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Hoffmann, R. A wiki for the life sciences where authorship matters. Nature Genetics (2008)

Thiol-containing agents in the management of unstable angina pectoris and acute myocardial infarction.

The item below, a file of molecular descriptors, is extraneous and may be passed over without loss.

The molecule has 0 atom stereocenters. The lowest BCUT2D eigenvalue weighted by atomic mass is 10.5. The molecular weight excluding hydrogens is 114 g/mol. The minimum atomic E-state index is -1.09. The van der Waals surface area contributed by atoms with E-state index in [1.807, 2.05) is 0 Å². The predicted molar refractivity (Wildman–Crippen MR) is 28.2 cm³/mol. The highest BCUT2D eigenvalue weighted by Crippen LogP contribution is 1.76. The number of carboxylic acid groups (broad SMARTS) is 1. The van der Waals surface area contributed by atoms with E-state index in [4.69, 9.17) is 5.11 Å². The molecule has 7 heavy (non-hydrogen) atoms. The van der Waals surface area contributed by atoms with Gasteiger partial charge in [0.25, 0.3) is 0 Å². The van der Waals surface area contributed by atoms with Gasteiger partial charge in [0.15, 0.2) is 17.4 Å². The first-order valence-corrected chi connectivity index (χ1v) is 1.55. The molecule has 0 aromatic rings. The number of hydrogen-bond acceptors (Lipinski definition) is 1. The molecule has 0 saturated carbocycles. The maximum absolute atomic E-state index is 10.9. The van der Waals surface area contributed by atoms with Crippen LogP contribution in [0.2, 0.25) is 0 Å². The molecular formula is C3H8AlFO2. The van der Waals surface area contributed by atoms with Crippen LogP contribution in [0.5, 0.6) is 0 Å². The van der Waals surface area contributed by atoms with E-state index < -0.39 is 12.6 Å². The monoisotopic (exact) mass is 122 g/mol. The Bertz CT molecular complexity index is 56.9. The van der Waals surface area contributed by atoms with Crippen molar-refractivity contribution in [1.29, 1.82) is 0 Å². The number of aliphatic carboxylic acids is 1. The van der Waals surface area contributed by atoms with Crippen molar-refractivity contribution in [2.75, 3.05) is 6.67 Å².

The development of unstable angina pectoris and acute myocardial infarction is a process of platelet aggregation and thrombus formation associated with local coronary vasoconstriction. Regional deficiencies in endothelial vasodilator function, due to reduced formation of endothelium-derived relaxing factor (EDRF), may predispose to platelet aggregation and coronary vasoconstriction. Nitroglycerin (NTG), frequently utilized in the management of unstable angina pectoris and acute myocardial infarction, undergoes bioconversion, via a sulfhydryl-dependent process, to nitric oxide, which is identical or closely related to EDRF. Other products of the nitrate bioconversion "cascade" are various S-nitrosothiols, which, like nitric oxide, activate soluble guanylate cyclase, inducing increased formation of cyclic guanosine monophosphate. NTG potentially may act to correct a localized deficiency of EDRF effect, at both the vasculature and platelet levels. In patients with unstable angina, hemodynamic effects and therapeutic efficacy of intravenously infused NTG may be attenuated within hours. Combined therapy with NTG and intravenously infused N-acetylcysteine (NAC) results in potentiation of hemodynamic responses to NTG, markedly augments the effects of NTG on platelet aggregation, and reduces the incidence of acute myocardial infarction in patients with severe unstable angina pectoris. The combination of NTG with intermittent NAC infusion may increase the risk of hypotensive episodes in such patients, whereas continuous coinfusion of the drugs is better tolerated. The combination of NTG with thiol-containing agents, such as NAC, may be of therapeutic value in unstable angina pectoris and in evolving acute myocardial infarction. This is currently under investigation.[1]


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